How the E.U. Blacklisting Iran’s Revolutionary Guard Could Undermine Protesters

The European Parliament voted on Thursday to put the repressive military force of the Iranian regime — the Iranian Revolutionary Guards Corps (IRGC) — on the European Union’s terrorist list. Though the move is symbolic, the vote is indicative of the mood in the E.U., and may foreshadow binding decisions by E.U. member states in the coming weeks. Such moves might satisfy the justified outrage in Europe over Iran’s support for Russia’s invasion of Ukraine and the IRGC’s killing of Iranian protesters. But there is little reason to believe that it will soften Tehran’s hardline policies — or help Iran’s internal pro-democracy movement. In fact, it could have the opposite effect. 

Few elements of the Iranian theocracy are as despised among Iranians as the IRGC. Ayatollah Ruhollah Khomeini established the military unit in April 1979 to safeguard the new revolutionary regime. Khomeini mistrusted the existing Iranian army, which he feared remained loyal to the ousted shah. Since then, the IRGC has “safeguarded” the revolution by killing and imprisoning human rights defenders and pro-democracy activists, as well as by systematically eliminating reformist voices within Iran’s political system. It has often sought Iran’s international isolation because it benefits financially from broad-based economic sanctions — the IRGC controls the smuggling economy in Iran that has emerged in the wake of those sanctions.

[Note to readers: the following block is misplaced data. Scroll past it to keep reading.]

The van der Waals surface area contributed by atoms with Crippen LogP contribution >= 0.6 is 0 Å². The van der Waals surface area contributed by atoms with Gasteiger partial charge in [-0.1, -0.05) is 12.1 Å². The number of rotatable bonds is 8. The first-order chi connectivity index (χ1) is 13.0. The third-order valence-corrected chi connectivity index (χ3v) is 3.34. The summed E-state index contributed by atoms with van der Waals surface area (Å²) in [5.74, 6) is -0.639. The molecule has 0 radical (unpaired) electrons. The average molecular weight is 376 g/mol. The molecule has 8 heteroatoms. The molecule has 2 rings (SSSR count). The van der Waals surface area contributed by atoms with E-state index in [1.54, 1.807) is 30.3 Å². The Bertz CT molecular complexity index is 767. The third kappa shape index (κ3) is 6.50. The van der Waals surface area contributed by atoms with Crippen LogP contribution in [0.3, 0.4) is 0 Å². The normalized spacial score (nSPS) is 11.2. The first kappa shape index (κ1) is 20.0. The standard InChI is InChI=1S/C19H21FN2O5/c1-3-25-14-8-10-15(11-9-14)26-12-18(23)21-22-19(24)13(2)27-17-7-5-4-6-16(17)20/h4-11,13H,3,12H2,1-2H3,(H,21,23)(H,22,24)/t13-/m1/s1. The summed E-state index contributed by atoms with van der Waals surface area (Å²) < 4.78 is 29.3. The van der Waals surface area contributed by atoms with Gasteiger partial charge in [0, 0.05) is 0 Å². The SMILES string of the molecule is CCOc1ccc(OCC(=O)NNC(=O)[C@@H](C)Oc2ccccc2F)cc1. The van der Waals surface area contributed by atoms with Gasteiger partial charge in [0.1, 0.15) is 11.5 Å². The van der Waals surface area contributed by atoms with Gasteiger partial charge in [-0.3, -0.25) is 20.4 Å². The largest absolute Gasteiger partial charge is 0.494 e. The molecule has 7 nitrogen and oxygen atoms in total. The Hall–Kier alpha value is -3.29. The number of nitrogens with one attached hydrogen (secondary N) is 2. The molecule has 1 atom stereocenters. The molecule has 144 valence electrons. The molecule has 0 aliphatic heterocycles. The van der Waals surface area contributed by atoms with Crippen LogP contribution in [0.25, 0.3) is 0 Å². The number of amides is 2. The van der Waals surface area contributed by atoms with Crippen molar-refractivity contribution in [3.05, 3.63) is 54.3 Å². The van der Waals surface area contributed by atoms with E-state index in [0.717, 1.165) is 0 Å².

To make matters worse, the IRGC also has the Iranian economy in a chokehold. The military organization has operated as a mafia, penetrating every Iranian economic sector and forcing private companies to pay it dividends. Examples of the IRGC benefitting from sanctions abound. Iranian economist Hadi Kahalzadeh points out, for instance, that former president Donald Trump’s “maximum pressure” sanctions caused 13 out of 14 of Iran’s top private road construction companies to file for bankruptcy between 2019 and 2021; meanwhile the main IRGC-affiliated construction company, Khatam-al Anbiya, doubled the number of its road construction projects in that same period.

But it is neither the IRGC’s mafia methods nor its brutal repression of protesters — more than 500 of whom have been killed since September — that explains the full extent of Europe’s desire to adopt a much tougher stance on the IRGC. Rather, it is Iran’s assistance to Russia in its invasion of Ukraine through the sale of Unmanned Aerial Vehicles, i.e., drones, that has driven the shifting mood in Europe.

Read the full piece in MSNBC.